##### Share on other sites
The issue there is on_key_press does not repeat fire the event if the button is held down. That is what KeyStateHandler is for. It handles the on_key_press for you apparently.

##### Share on other sites
Sorry for the double post solved the problem. Rotation does not work when you blit the image that the sprite holds. Just adjusted the blits to draws in my draw method. sprites don't get modified size wise so here is the updated code snippet.

        # Changed this if condition the else was left the same        if (width == None and height == None):            if (anchor_x == None and anchor_y == None):                self._sprite.set_position(position_x, position_y)                self._sprite.draw()            else:                self._sprite.image.anchor_x = anchor_x                self._sprite.image.anchor_y = anchor_y                self._sprite.set_position(position_x, position_y)                self._sprite.draw()        else:            if (anchor_x == None and anchor_y == None):                self._sprite.image.blit(position_x, position_y,                    width=width, height=height)            else:                self._sprite.image.anchor_x = anchor_x                self._sprite.image.anchor_y = anchor_y                self._sprite.image.blit(position_x, position_y,                    width=width, height=height)

##### Share on other sites
Yeah, I had started a post about my discoveries while debugging, but then I got side-tracked by a whole bunch of things - lunch, called dad, etc. I realized that the rotation amount was changing, but the image was being blitted in exactly the same original orientation.

Nice find.

##### Share on other sites
Why not just set the sprite's position, rotation and scale, and then draw it directly? Saves all that mucking around with blitting the sprite's image manually.

You will also want to batch the sprites eventually, and integrating that with your current method won't be straightforward.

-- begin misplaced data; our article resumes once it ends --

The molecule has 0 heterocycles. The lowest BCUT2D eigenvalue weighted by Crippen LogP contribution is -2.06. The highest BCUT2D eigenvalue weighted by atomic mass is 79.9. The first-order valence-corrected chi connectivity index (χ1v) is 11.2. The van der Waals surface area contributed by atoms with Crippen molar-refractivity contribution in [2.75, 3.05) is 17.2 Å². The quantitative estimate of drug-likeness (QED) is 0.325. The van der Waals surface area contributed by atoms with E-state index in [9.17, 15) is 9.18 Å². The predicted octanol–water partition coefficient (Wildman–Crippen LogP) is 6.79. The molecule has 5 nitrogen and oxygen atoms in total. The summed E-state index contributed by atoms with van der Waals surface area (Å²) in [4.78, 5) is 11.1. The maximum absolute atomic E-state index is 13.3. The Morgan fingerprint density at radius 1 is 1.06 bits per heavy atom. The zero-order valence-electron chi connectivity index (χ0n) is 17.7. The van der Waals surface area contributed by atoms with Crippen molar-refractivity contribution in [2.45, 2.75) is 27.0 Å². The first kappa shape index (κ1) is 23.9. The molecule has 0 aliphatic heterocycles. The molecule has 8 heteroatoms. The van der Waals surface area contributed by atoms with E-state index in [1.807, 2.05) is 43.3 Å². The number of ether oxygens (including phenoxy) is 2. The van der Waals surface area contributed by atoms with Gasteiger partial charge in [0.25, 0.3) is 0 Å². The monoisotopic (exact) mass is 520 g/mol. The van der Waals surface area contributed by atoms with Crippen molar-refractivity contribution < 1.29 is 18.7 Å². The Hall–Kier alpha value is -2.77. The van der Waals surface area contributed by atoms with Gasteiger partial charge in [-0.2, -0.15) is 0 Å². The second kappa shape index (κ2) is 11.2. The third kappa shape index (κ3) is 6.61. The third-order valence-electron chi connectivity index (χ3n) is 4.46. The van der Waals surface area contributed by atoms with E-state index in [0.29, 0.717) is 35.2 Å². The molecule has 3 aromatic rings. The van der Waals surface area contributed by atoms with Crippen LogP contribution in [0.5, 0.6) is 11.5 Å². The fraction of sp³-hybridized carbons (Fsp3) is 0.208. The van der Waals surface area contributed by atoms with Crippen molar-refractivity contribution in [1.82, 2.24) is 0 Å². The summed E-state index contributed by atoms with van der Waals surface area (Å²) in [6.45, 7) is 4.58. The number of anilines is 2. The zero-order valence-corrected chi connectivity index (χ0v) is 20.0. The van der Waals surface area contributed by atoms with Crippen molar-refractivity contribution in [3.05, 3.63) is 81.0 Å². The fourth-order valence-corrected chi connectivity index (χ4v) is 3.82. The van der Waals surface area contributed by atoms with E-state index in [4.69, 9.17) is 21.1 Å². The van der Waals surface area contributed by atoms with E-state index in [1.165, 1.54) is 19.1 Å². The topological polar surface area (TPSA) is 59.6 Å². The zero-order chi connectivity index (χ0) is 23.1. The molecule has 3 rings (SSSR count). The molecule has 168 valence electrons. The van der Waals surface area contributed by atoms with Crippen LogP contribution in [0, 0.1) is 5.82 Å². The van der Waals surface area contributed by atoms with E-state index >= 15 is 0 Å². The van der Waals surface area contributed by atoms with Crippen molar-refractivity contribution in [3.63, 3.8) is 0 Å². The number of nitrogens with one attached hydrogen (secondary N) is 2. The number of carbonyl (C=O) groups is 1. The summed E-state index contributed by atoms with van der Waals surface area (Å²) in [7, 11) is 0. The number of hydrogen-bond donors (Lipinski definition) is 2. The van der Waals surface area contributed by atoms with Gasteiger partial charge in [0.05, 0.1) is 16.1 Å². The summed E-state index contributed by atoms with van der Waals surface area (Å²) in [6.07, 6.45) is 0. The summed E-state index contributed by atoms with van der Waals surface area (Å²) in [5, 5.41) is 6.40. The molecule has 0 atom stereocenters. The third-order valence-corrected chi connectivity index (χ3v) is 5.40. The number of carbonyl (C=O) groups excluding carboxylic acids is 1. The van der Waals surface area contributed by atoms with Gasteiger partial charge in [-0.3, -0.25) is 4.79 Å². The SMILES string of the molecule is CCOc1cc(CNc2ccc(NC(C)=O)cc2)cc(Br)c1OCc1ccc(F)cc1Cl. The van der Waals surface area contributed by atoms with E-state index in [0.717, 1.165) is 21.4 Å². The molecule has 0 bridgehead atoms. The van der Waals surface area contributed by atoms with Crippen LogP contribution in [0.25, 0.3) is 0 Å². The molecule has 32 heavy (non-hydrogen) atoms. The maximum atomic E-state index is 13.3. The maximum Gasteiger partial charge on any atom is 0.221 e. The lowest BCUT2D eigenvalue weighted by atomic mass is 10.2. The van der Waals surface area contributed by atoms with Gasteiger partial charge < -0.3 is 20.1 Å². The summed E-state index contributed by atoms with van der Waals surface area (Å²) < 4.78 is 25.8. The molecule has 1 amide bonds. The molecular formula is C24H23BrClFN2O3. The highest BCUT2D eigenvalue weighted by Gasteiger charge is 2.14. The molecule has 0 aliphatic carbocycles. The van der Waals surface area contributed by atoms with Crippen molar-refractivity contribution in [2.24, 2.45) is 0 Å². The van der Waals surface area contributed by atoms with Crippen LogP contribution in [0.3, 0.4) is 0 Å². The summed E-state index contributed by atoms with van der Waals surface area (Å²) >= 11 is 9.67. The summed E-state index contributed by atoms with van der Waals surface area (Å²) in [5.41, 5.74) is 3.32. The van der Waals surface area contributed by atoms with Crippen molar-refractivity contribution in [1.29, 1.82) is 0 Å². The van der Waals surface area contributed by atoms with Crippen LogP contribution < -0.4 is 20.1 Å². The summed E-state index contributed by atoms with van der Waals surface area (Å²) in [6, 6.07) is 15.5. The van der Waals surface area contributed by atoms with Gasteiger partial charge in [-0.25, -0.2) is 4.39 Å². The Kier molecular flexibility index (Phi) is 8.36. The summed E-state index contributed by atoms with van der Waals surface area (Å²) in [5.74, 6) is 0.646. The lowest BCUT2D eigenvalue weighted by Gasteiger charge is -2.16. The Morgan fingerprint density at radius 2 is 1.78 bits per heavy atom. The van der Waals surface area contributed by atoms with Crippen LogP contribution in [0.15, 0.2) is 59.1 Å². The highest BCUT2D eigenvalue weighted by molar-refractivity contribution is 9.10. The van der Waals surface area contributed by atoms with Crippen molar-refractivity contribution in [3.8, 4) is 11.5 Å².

##### Share on other sites
In all honesty not sure why I am not doing it that way. I have been hacking this together to learn pyglet and up my experience with python. It has been working very very well. I don't even need code completion at this point. A debugger would indeed be very nice tho lol.

I am pretty sure I will have to refactor and such once I get to the next step.

I originally switched to Python/Pyglet from C#/XNA because I wanted my games to run on my Linux partition as well. There were no real good Pyglet tutorials around besides the programmers guide and the api docs. So I went back to where I actually learned how to make games which was XNA. That framework taught me how to integrate game features together to make a game. Something no C++ game book or DX/OpenGL game book ever did.

What it comes down to is the code you see here is me porting the Beginner 2D XNA Tutorial videos that got me started from the creators club page to Python/Pyglet.

##### Share on other sites
Pyglet certainly is a little short on tutorials so far - though you might find my heavily commented Pong example of use.

##### Share on other sites
Yea I found that while looking around on how to use the KeyStateHandler. That little pong game is a great example. Hopefully once I get this whole game fleshed out I can do a set of video tutorials on it. Should be legal as long as I keep the Microsoft Permissive License intact.

1. 1
Rutin
25
2. 2
3. 3
JoeJ
19
4. 4
5. 5

• 10
• 11
• 9
• 9
• 10
• ### Forum Statistics

• Total Topics
631753
• Total Posts
3002098
×